Shares in Michael Page soared by nearly a third after the recruitment group confirmed an unsolicited approach from Adecco, the global industry leader.
In compliance with the Takeover Code, the UK company confirmed that it is in talks with its larger rival, as first revealed in The Independent. But it did not give the proposal a ringing endorsement, and analysts suggest the management will hold out for considerably more than the 350p to 375p being touted by market sources.
"The board continues to believe that the company has a very strong future as an independent group," Michael Page said in a statement. "The clear strategy of organically diversifying the group's activities and increasing exposure to growth markets, together with the longer-term structural growth drivers, mean that the company has excellent prospects."
The credit crunch and related financial downturn has taken its toll on the recruitment sector. Shares have plummeted as contractions in the housing market turn into redundancies among related industries such as construction and banking. Both Michael Page and Hays, another large UK recruitment company, have lost more than 50 per cent of their market capitalisation in the past 12 months.
But despite the board's guarded response, news of the Adecco approach sent the market soaring: Michael Page shares closed up 32.7 per cent at 352p, their highest price since November, and Hays closed up more than 10 per cent at 90p.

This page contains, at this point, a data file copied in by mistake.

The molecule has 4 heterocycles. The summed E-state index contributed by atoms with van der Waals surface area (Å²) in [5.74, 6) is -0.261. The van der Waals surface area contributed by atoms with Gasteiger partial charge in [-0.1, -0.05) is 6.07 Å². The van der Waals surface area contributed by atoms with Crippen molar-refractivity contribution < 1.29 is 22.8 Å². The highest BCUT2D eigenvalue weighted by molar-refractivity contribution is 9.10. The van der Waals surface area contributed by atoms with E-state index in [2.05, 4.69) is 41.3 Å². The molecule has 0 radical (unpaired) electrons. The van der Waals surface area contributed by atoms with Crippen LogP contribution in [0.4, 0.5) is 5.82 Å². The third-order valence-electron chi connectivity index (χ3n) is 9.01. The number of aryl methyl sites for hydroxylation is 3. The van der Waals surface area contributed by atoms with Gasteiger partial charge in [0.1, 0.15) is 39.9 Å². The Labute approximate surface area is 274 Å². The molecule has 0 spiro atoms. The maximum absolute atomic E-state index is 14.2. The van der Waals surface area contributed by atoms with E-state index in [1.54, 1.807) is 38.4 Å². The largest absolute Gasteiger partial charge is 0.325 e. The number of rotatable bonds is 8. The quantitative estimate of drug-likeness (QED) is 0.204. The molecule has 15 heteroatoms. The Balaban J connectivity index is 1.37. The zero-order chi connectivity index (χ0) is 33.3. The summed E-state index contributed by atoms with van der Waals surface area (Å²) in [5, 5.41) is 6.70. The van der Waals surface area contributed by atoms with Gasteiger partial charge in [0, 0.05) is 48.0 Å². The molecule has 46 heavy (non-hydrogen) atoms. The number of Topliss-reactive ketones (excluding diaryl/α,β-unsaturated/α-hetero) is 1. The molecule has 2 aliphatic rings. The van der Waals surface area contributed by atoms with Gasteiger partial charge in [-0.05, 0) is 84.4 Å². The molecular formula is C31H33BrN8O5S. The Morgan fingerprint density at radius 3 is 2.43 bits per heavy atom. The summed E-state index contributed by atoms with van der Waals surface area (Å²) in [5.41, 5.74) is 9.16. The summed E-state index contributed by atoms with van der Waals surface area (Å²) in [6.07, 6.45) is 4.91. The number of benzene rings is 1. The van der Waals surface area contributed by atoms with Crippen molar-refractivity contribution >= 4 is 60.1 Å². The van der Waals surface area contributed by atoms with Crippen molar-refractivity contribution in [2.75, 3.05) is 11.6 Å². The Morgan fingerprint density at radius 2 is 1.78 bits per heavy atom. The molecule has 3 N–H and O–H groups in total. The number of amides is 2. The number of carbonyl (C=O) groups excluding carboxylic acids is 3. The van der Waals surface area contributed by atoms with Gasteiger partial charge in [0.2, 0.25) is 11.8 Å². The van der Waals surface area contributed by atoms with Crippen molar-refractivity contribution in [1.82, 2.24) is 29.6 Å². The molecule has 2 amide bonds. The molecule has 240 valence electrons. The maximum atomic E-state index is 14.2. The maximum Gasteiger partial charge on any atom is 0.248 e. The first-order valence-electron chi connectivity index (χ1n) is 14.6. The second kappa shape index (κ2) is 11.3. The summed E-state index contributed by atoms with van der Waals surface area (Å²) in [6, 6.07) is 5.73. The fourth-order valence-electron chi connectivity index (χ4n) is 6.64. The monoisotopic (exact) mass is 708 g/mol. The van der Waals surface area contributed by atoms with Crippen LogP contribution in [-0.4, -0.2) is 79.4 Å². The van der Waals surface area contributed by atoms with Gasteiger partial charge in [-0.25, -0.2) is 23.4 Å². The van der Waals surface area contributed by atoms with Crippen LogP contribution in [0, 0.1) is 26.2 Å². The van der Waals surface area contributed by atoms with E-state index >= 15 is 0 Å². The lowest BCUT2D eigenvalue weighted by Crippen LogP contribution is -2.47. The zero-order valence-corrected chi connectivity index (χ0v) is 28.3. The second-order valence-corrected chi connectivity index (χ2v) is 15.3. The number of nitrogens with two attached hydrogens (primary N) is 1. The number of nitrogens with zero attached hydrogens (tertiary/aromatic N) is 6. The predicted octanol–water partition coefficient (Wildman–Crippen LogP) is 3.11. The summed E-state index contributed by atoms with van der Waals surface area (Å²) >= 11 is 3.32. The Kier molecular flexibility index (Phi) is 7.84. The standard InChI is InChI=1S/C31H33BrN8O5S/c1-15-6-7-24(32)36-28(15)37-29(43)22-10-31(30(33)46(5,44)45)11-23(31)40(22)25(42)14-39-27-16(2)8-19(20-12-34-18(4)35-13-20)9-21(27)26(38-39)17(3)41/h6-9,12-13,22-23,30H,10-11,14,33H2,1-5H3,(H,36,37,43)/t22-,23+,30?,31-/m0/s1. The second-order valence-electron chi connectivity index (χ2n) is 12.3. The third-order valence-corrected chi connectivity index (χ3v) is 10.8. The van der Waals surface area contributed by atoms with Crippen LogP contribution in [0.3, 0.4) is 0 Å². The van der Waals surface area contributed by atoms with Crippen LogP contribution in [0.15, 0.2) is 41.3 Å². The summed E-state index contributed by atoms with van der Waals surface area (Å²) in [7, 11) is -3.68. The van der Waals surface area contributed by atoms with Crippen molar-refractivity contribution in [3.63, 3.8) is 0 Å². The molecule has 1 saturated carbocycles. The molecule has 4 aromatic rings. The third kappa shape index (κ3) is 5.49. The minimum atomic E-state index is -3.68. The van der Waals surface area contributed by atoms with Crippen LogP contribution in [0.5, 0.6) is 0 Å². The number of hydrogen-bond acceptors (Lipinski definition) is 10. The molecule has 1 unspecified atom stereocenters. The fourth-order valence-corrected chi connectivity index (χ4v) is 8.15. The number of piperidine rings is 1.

Both Michael Page and Adecco were keen to emphasise that the talks may not result in a firm offer. Analysts also question both the price and the fit between the two groups. Michael Page focuses on professional recruitment, rather than the lower-level jobs that are Adecco's main market.
"Adecco may believe that it had a once-in-a-cycle opportunity to acquire Michael Page. Whilst a bid premium of up to 42 per cent may be attractive to some, other investors may be unwilling to sell out at a depressed valuation when the shares were trading at 600p a year ago," analysts at Cazenove said.
Jonathan Jackson, an analyst at Killik Capital, said: "The management of Michael Page are strongly independent and are unlikely to recommend a sale unless the offer is over 400p."
Michael Page was set up in 1976 to specialise in financial services sector recruitment. It was floated in 1988 and now has more than 5,000 staff operating out of 166 offices in 28 countries. Adecco, with its headquarters in Glattbrugg in Switzerland, is one of the industry leaders, alongside US rival Manpower. Adecco has 7,000 offices in more than 60 countries.Reuse content